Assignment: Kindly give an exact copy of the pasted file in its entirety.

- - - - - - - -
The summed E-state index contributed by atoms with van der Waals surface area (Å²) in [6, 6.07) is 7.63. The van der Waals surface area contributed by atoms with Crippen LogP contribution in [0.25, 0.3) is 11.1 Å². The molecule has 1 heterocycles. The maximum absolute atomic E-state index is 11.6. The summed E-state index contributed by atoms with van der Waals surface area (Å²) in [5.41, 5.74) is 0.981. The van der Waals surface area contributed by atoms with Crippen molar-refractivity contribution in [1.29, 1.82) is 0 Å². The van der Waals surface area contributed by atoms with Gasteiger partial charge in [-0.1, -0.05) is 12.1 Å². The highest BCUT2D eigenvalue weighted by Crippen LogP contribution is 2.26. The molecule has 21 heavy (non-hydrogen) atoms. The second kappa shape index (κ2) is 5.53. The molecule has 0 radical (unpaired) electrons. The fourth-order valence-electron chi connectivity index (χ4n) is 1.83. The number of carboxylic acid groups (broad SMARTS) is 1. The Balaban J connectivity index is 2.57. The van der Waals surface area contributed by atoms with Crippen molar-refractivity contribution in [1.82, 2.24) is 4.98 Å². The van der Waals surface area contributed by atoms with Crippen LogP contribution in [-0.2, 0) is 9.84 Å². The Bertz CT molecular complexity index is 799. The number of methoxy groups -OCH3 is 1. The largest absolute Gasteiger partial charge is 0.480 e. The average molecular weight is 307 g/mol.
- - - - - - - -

The summed E-state index contributed by atoms with van der Waals surface area (Å²) in [6, 6.07) is 7.63. The van der Waals surface area contributed by atoms with Crippen LogP contribution in [0.25, 0.3) is 11.1 Å². The molecule has 1 heterocycles. The maximum absolute atomic E-state index is 11.6. The summed E-state index contributed by atoms with van der Waals surface area (Å²) in [5.41, 5.74) is 0.981. The van der Waals surface area contributed by atoms with Crippen molar-refractivity contribution in [1.29, 1.82) is 0 Å². The van der Waals surface area contributed by atoms with Gasteiger partial charge in [-0.1, -0.05) is 12.1 Å². The highest BCUT2D eigenvalue weighted by Crippen LogP contribution is 2.26. The molecule has 21 heavy (non-hydrogen) atoms. The second kappa shape index (κ2) is 5.53. The molecule has 0 radical (unpaired) electrons. The fourth-order valence-electron chi connectivity index (χ4n) is 1.83. The number of carboxylic acid groups (broad SMARTS) is 1. The Balaban J connectivity index is 2.57. The van der Waals surface area contributed by atoms with Crippen molar-refractivity contribution in [1.82, 2.24) is 4.98 Å². The van der Waals surface area contributed by atoms with Crippen LogP contribution in [-0.2, 0) is 9.84 Å². The Bertz CT molecular complexity index is 799. The number of methoxy groups -OCH3 is 1. The largest absolute Gasteiger partial charge is 0.480 e. The average molecular weight is 307 g/mol.